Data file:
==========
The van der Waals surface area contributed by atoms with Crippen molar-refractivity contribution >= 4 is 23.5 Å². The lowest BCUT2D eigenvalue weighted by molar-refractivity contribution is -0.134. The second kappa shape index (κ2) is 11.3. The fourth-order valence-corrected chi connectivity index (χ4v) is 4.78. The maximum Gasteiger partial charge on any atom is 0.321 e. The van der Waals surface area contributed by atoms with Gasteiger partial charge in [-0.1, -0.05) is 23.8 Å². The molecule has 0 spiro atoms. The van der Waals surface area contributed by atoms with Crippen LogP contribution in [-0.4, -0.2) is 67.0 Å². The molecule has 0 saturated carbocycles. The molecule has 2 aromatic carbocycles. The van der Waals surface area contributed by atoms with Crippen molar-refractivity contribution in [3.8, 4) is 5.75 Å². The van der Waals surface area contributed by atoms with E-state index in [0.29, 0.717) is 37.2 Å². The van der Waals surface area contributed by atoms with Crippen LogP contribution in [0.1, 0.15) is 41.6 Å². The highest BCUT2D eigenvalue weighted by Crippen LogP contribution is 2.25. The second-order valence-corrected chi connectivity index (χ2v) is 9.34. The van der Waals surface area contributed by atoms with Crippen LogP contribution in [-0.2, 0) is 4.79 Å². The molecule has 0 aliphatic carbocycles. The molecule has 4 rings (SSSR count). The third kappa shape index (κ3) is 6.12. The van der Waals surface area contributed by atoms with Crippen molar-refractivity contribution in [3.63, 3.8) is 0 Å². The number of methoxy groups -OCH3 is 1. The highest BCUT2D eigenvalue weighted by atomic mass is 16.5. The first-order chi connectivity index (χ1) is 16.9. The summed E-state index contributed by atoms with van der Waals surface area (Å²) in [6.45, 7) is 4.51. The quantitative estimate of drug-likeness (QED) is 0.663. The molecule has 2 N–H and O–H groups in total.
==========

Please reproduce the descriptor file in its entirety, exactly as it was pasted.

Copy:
The van der Waals surface area contributed by atoms with Crippen molar-refractivity contribution >= 4 is 23.5 Å². The lowest BCUT2D eigenvalue weighted by molar-refractivity contribution is -0.134. The second kappa shape index (κ2) is 11.3. The fourth-order valence-corrected chi connectivity index (χ4v) is 4.78. The maximum Gasteiger partial charge on any atom is 0.321 e. The van der Waals surface area contributed by atoms with Gasteiger partial charge in [-0.1, -0.05) is 23.8 Å². The molecule has 0 spiro atoms. The van der Waals surface area contributed by atoms with Crippen LogP contribution in [-0.4, -0.2) is 67.0 Å². The molecule has 0 saturated carbocycles. The molecule has 2 aromatic carbocycles. The van der Waals surface area contributed by atoms with Crippen molar-refractivity contribution in [3.8, 4) is 5.75 Å². The van der Waals surface area contributed by atoms with E-state index in [0.29, 0.717) is 37.2 Å². The van der Waals surface area contributed by atoms with Crippen LogP contribution in [0.1, 0.15) is 41.6 Å². The highest BCUT2D eigenvalue weighted by Crippen LogP contribution is 2.25. The second-order valence-corrected chi connectivity index (χ2v) is 9.34. The van der Waals surface area contributed by atoms with Crippen LogP contribution in [-0.2, 0) is 4.79 Å². The molecule has 0 aliphatic carbocycles. The molecule has 4 rings (SSSR count). The third kappa shape index (κ3) is 6.12. The van der Waals surface area contributed by atoms with Crippen molar-refractivity contribution in [3.63, 3.8) is 0 Å². The number of methoxy groups -OCH3 is 1. The highest BCUT2D eigenvalue weighted by atomic mass is 16.5. The first-order chi connectivity index (χ1) is 16.9. The summed E-state index contributed by atoms with van der Waals surface area (Å²) in [6.45, 7) is 4.51. The quantitative estimate of drug-likeness (QED) is 0.663. The molecule has 2 N–H and O–H groups in total.